haloguy628 wrote: Here you are defending a criminal who sneaked into this country illegally, then obtained falsified passport, which he then used to become the enforcer of the law. Foreign criminal the lawman in the US. Unbelievable, but I am sure that cases like this one will become more prevalent as we seriously start dealing with this illegal invasion.
Actually, I’m not defending him at all (other than to sympathize with the desire to live in a country of greater opportunity, and to recognize that crimes committed for no other purpose than to do so are not the most heinous of crimes imaginable). Nowhere did I make any comment about how the law should treat him. My comments have been, and still are, directed at the prevalent attitude here toward those who have crossed our borders illegally, an attitude emphasizing the alleged horrors of this crime, and the alleged horrors of illegal immigration. That’s not a defense of the law-breaker, but rather an indictment of those who are exploiting it as an occasion for and justification of hatred.
That attitude isn’t rooted in some generic commitment to the law, any law, no matter what it is, because the same posters argue vociferously against those laws that they disagree with (e.g., healthcare reform). When it’s a law you approve of, no further discussion is required (or tolerated). When it’s a law you disapprove of, it’s the product of a socialist conspiracy that must not be tolerated. The end result is that nothing but your own blind ideology can ever be tolerated.
The attitude being expressed here by so many, this particular facet of your overarching right-wing ideology, is rooted in an in-group/out-group dogma, a fundamental belief in the rightness and moral purity of exclusion, a belief that has had many incarnations throughout our history (all of which we recognize as repugnant in retrospect), this being just the most recent one (identical, in fact, to the same nativist outcries during previous waves of immigration, voiced against the Chinese, Irish, Germans, Italians, and Eastern Europeans, in the same way and with the same attitude that it is being voiced here and now).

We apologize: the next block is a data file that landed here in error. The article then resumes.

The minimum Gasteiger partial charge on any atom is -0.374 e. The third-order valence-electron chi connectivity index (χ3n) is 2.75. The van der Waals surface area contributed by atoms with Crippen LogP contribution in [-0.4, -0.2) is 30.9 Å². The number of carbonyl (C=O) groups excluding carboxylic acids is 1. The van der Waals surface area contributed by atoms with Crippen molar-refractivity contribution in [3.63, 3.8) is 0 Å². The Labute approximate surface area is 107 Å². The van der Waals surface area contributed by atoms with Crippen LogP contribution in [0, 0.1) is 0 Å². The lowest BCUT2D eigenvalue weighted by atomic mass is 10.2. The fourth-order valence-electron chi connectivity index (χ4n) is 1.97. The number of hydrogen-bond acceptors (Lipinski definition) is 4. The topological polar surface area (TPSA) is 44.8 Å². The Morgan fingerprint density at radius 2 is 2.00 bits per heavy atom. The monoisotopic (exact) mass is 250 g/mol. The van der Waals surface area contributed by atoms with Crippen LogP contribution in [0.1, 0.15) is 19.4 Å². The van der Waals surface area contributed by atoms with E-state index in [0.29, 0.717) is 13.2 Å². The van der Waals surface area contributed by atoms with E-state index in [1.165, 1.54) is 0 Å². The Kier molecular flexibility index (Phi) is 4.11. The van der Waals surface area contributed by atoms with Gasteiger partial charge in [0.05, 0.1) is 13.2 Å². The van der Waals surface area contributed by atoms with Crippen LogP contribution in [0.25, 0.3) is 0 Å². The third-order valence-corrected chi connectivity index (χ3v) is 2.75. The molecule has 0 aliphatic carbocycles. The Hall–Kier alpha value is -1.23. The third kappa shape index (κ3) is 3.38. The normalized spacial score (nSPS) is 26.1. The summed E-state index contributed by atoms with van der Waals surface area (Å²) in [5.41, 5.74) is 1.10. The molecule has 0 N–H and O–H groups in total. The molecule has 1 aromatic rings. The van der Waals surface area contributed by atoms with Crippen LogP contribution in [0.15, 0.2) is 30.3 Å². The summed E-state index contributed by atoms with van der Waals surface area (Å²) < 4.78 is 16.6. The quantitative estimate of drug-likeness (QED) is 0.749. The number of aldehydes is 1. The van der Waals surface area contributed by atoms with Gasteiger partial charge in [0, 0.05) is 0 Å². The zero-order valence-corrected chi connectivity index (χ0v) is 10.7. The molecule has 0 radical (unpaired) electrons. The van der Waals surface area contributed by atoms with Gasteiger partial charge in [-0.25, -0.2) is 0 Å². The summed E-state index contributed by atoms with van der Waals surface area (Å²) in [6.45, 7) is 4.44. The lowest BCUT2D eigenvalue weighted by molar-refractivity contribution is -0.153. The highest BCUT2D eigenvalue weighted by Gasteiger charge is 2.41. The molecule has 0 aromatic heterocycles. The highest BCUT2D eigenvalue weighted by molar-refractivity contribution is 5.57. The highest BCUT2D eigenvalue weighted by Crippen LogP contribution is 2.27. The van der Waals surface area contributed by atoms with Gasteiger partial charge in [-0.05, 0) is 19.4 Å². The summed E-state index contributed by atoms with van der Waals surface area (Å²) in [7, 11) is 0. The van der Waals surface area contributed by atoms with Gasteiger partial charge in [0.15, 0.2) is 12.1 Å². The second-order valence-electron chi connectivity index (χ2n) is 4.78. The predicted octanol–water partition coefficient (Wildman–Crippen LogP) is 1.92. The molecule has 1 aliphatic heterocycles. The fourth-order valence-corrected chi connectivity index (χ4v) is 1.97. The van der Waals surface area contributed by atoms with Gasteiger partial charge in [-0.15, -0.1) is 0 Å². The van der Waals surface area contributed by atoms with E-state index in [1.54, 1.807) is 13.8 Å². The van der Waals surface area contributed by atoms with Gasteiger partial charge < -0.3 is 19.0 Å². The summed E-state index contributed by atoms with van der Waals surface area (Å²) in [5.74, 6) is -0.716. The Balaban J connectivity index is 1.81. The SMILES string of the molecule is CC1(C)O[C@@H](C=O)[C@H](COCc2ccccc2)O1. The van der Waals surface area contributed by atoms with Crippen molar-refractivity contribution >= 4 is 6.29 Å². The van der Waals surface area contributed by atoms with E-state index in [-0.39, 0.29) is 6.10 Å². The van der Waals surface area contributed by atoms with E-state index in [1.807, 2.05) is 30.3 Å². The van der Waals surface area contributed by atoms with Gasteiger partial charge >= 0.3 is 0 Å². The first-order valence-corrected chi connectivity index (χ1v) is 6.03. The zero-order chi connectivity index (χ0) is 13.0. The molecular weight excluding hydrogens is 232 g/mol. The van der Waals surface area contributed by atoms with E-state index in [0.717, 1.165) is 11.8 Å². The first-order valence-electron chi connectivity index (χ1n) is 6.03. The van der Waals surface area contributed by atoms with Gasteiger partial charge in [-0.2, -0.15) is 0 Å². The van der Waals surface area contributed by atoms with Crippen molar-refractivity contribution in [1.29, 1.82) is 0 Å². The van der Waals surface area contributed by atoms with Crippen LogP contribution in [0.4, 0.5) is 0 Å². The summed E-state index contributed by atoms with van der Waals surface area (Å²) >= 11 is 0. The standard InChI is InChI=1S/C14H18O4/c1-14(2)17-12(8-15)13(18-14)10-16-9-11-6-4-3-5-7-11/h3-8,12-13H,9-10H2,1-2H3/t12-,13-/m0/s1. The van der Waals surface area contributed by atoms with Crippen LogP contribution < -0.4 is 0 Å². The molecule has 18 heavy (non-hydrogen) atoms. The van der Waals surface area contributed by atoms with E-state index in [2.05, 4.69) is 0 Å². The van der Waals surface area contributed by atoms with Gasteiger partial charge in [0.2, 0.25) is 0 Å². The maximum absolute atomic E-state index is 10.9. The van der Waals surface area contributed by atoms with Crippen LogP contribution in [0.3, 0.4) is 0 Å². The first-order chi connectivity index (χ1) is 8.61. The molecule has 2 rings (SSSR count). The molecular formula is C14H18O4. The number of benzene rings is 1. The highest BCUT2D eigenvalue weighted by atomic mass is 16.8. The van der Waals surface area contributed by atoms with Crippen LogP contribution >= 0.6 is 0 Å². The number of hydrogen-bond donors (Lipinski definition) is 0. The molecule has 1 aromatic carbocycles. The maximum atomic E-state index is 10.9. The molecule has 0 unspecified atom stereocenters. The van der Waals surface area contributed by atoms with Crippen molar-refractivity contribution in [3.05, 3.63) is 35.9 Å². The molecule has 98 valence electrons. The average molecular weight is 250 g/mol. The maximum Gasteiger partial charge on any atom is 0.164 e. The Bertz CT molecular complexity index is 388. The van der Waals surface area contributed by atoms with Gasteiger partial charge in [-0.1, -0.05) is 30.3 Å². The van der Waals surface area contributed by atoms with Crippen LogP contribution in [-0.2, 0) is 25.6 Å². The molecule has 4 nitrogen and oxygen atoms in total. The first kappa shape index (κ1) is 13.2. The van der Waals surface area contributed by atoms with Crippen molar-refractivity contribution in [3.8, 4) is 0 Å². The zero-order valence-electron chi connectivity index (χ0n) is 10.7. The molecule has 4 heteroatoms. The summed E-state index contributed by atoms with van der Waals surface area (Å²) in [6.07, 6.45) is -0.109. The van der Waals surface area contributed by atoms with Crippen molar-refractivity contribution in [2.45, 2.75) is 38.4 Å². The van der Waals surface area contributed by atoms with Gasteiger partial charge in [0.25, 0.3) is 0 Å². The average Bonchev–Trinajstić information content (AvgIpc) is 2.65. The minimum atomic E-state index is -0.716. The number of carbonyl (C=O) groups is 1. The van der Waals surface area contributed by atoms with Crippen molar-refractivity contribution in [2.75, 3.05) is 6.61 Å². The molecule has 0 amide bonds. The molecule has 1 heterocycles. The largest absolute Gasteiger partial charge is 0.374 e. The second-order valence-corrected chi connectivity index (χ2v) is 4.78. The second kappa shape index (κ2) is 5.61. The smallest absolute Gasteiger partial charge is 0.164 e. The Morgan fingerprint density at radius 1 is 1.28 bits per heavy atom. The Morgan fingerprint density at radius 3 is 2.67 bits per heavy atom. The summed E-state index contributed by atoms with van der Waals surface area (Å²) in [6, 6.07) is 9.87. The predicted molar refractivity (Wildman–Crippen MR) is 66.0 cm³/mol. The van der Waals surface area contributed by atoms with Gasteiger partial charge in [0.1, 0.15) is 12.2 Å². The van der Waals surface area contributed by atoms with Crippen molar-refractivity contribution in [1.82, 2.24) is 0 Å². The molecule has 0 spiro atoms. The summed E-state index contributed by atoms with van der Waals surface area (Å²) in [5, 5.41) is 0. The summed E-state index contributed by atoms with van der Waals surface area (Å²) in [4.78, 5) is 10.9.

It may be (or may not be) that some degree of exclusion is a practical necessity. But exclusion never has to be exercised with such a complete lack of compassion and humanity. It is the pleasure you (plural) take in excluding, your zeal to morally condemn and denegrate those whom you are excluding, that is most appalling. If it is the case that we are forced by the practical realities of the world to exclude some from entry into this country, then we should do so reluctantly and with regret, not crowing with disdain for those we exclude, or for those who managed not to be excluded despite our attempts to do so.
As we confront this practical question, of who (if any) must be excluded, and who or how many we can afford not to exclude, we should confront it in the best-informed, most rational way possible, and, if with any bias at all, with a bias against exclusion and in favor of inclusion. We should desire to give opportunity to as many rather than as few as possible. And we should weigh our own interests against our values, recognizing that our relative good fortune in this world is not merely to be hoarded, but, to the extent possible, shared and extended to others.
If the two professional economic analyses I’ve linked to (the only professional economic analyses anyone here has yet linked to), which show that illegal immigration actually yields net economic and fiscal benefits to the state of Colorado, are not perfectly accurate (though I have no reason to believe that they aren’t), then at least we know that the truth is that the costs are exaggerated by some for polemical reasons: In reality, the costs, if, despite the analyses to the contrary are not negative, are at least not so enormous as ideologues arbitrarily insist, while the benefits to humanity are. This is the attitude and the predisposition with which we should confront the practical problem of immigration reform.
To me, there is nothing unethical or morally bankrupt about caring about humanity, even that segment of humanity that cannot legally immigrate to the United States but crosses our border anyway, seeking opportunity for themselves and their children. There is nothing ethically or morally bankrupt about decrying the visciousness of someone who posts “waaahhhh, waaaahhhh, we don’t care” in reference to a family torn apart by our indifferrence to the welfare of these humble, hardworking people. There is nothing ethically or morally bankrupt about expressing disgust at the poster who sincerely opined that we should execute them all (all 12 million of them), a post that received from those outraged by these opinions of mine one passing, parenthetical rebuke by one poster only (apparenty, calling for a massacre twice the size of the Holocaust isn’t nearly as morally repugnant as calling for a sense of humanity toward our undocumented population).
Yes, we have a different sense of morality. And as often as you want to highlight that fact, that’s how often I’ll state my pride in it, and my fervent hope that more of my fellow Americans will discover their lost or misplaced humanity, and share with me the just pride in being, or striving to be, a humane and rational people.